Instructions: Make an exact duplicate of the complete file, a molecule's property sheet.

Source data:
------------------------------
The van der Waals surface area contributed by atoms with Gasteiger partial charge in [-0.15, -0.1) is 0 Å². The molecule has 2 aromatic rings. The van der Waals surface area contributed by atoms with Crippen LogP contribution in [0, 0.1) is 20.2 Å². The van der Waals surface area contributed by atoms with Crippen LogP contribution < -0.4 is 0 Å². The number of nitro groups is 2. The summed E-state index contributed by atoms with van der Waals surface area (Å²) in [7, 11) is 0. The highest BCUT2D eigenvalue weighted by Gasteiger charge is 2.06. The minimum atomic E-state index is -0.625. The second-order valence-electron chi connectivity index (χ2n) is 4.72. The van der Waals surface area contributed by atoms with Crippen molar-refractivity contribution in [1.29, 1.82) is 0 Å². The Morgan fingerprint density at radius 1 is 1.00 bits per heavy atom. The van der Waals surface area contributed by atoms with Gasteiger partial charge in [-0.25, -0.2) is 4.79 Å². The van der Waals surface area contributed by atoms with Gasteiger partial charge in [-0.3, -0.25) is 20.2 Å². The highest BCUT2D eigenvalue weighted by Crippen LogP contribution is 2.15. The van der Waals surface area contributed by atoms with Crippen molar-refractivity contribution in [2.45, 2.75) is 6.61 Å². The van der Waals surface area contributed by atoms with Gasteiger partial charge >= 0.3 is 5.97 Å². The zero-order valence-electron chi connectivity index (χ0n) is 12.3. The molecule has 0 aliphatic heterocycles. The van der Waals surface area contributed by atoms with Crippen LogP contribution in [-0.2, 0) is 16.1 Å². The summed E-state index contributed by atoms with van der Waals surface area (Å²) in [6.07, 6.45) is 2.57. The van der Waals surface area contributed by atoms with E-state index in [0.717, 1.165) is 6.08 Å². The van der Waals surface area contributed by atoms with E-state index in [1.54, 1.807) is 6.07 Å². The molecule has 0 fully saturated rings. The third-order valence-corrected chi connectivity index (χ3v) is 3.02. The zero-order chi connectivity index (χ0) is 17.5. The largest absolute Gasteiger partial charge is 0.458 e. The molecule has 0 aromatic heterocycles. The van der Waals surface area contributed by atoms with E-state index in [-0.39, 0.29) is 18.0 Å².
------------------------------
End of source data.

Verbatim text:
The van der Waals surface area contributed by atoms with Gasteiger partial charge in [-0.15, -0.1) is 0 Å². The molecule has 2 aromatic rings. The van der Waals surface area contributed by atoms with Crippen LogP contribution in [0, 0.1) is 20.2 Å². The van der Waals surface area contributed by atoms with Crippen LogP contribution < -0.4 is 0 Å². The number of nitro groups is 2. The summed E-state index contributed by atoms with van der Waals surface area (Å²) in [7, 11) is 0. The highest BCUT2D eigenvalue weighted by Gasteiger charge is 2.06. The minimum atomic E-state index is -0.625. The second-order valence-electron chi connectivity index (χ2n) is 4.72. The van der Waals surface area contributed by atoms with Crippen molar-refractivity contribution in [1.29, 1.82) is 0 Å². The Morgan fingerprint density at radius 1 is 1.00 bits per heavy atom. The van der Waals surface area contributed by atoms with Gasteiger partial charge in [-0.25, -0.2) is 4.79 Å². The van der Waals surface area contributed by atoms with Gasteiger partial charge in [-0.3, -0.25) is 20.2 Å². The highest BCUT2D eigenvalue weighted by Crippen LogP contribution is 2.15. The van der Waals surface area contributed by atoms with Crippen molar-refractivity contribution in [2.45, 2.75) is 6.61 Å². The van der Waals surface area contributed by atoms with Gasteiger partial charge >= 0.3 is 5.97 Å². The zero-order valence-electron chi connectivity index (χ0n) is 12.3. The molecule has 0 aliphatic heterocycles. The van der Waals surface area contributed by atoms with Crippen LogP contribution in [-0.2, 0) is 16.1 Å². The summed E-state index contributed by atoms with van der Waals surface area (Å²) in [6.07, 6.45) is 2.57. The van der Waals surface area contributed by atoms with E-state index in [0.717, 1.165) is 6.08 Å². The van der Waals surface area contributed by atoms with E-state index in [1.54, 1.807) is 6.07 Å². The molecule has 0 fully saturated rings. The third-order valence-corrected chi connectivity index (χ3v) is 3.02. The zero-order chi connectivity index (χ0) is 17.5. The largest absolute Gasteiger partial charge is 0.458 e. The molecule has 0 aromatic heterocycles. The van der Waals surface area contributed by atoms with E-state index in [-0.39, 0.29) is 18.0 Å².